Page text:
Despite COVID-19, Canadian Northerners continue getting food to vulnerable people

Dave Speakman, left, and Ernest Zheke deliver food to the Yellowknife YWCA on Thursday. They’re being safe, but aren’t stopping their work. (Alex Brockman/CBC)

Dave Speakman and Ernest Zheke load boxes full of food into the back of the white Food Rescue Yellowknife cargo van. They don’t waste any space as they get ready to make their daily deliveries to charities across the city. 

Food Rescue collects food that’s still good to eat but can’t be sold by Yellowknife’s three grocery stores. It then gives it to 15 local charities and social service agencies to deliver to their clients.

As businesses across Canada shutter their doors or reduce services amid the ongoing COVID-19 pandemic, vulnerable people depend on services like Food Rescue to continue delivering food.

“People have to eat,” Speakman said. “The food is moving, and if it doesn’t go out to the places in town, it’ll go to the dump. So for now, we’re going to continue.”

Thursday, Speakman and Zheke had four stops to make: boxes of ketchup for the YWCA, and food hampers with meat, fresh produce and dry goods for Lynn’s Place, Hope’s Haven and Housing First.

Though they are carrying on, Speakman and others at Food Rescue are not ignoring the threat from COVID-19.

They’re reducing interactions during deliveries, sanitizing shared surfaces and following all health recommendations. The organization is also consulting with health officials in the Northwest Territories about whether their operations remain safe.

Marg Henderson is at the Food Rescue warehouse. She’s seeing fewer groceries reach the charity as people stock up at stores. (Alex Brockman/CBC)

“We’re basically taking it on a day-to-day basis,” explained Marg Henderson, who runs the warehouse where food is sorted and stored before delivery.

Henderson also asked the charities if they still want deliveries, and apart from two that felt it was unsafe, the rest said they needed Food Rescue to continue.

Henderson did say she’s noticed there isn’t as much food coming in from the grocery stores as people stock up on supplies. She pointed to their empty freezer, normally packed with food.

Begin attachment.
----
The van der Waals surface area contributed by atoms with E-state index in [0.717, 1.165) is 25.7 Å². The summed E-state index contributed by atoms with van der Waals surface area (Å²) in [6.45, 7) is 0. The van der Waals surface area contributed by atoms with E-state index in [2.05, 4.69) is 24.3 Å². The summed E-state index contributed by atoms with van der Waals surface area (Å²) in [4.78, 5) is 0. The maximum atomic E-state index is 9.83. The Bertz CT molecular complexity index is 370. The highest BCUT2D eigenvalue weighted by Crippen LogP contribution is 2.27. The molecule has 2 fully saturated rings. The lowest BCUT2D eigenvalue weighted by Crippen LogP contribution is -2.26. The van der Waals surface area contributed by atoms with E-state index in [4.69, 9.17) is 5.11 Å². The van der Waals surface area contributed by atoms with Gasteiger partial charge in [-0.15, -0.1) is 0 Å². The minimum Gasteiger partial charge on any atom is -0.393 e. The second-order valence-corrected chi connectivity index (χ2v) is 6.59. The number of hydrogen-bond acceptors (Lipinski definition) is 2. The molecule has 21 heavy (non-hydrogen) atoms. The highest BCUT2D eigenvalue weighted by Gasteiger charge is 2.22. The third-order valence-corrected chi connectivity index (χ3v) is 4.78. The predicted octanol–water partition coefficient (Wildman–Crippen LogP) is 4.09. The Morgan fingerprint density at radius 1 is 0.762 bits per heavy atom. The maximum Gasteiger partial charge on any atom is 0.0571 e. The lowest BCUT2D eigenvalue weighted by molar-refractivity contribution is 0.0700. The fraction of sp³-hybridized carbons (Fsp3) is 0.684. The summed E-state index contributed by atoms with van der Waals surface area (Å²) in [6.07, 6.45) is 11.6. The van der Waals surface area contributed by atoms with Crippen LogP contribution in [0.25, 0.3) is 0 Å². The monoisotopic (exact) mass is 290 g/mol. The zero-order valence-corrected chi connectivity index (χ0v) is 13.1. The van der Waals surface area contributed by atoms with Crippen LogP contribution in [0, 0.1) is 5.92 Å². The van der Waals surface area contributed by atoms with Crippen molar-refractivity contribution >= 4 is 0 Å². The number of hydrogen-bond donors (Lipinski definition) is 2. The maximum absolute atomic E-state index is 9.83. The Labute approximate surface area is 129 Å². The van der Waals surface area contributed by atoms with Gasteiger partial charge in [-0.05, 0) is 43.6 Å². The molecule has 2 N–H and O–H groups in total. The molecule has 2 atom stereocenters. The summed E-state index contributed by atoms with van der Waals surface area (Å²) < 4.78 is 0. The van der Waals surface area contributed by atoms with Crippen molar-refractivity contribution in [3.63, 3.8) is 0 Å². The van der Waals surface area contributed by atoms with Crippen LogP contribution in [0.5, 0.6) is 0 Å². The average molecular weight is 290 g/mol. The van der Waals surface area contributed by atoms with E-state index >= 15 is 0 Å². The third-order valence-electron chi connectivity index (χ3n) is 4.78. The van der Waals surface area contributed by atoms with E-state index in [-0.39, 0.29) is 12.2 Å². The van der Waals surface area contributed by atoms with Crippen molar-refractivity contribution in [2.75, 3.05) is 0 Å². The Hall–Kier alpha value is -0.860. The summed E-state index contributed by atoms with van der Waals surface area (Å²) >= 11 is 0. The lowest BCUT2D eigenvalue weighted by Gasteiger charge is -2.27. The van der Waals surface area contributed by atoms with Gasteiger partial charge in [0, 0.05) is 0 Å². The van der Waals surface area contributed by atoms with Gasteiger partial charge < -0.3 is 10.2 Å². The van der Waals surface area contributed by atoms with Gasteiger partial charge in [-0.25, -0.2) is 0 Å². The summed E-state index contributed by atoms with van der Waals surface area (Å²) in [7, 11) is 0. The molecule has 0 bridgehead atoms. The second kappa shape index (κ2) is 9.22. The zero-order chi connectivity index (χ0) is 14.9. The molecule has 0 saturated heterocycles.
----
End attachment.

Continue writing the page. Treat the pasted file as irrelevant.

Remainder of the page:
If it doesn’t go out to the places in town, it’ll go to the dump. So for now, we’re going to continueDave Speakman, Food Rescue Yellowknife

On a normal day, Food Rescue has about 600 kilograms of food to hand out, rising to as much as 1,800 on a busy day. This week, Henderson said she’s seen between 200 and 400 kilograms.

“We’ve  been getting very little dairy, cheese, milk, yogurt,” she said. “We always get some dairy, but it has really been cut down over the last two weeks.”

Food banks brace for shortages

Food banks face a similar situation across the country.

Food Banks Canada, the national organization representing food banks, put out a call for $150 million in donations to keep food banks stocked up during the COVID-19 outbreak.

Its latest annual report suggests Canadians make more than one million visits to food banks every month. It warns that demand will increase if people are unable to work — even with the federal government’s $82-billion aid package.

Closures and other disruptions will only complicate things further for vulnerable people, said Bree Denning, the executive director of the Yellowknife Women’s Society.

While decision-makers are concerned about people getting sick, many people are worried about putting food on the table, paying rent, or finding safety from a violent partner.

Continuing these services will be especially important in the Northwest Territories’ small communities, where food insecurity is a well-documented problem.

Ernest Zheke unloads a box of food from the Food Rescue cargo van during a delivery. (Alex Brockman/CBC)

After schools closed in the territory, staff at the Helen Kalvak Elihakvik school in Ulukhaktok donated the stocked supplies from its breakfast program to the hamlet, to be divided up among families who need it.

“We’re part of the community. Anywhere we can continue to help out, we’ll help out,” said Richard McKinnon, the school’s principal. “We made the decision right away.”

In Łutsël K’é, the First Nation is dipping into its own profits to help people get through the pandemic. Its business arm will be providing each household with a food hamper and $250.

Meanwhile in Yellowknife, the work at Food Rescue continues as long as it’s safe to do so.

They plan to load up their trucks with meat, bread, and produce and go out again Friday afternoon, with another set of volunteers delivering food for the people who need it most.

Alex Brockman, CBC News

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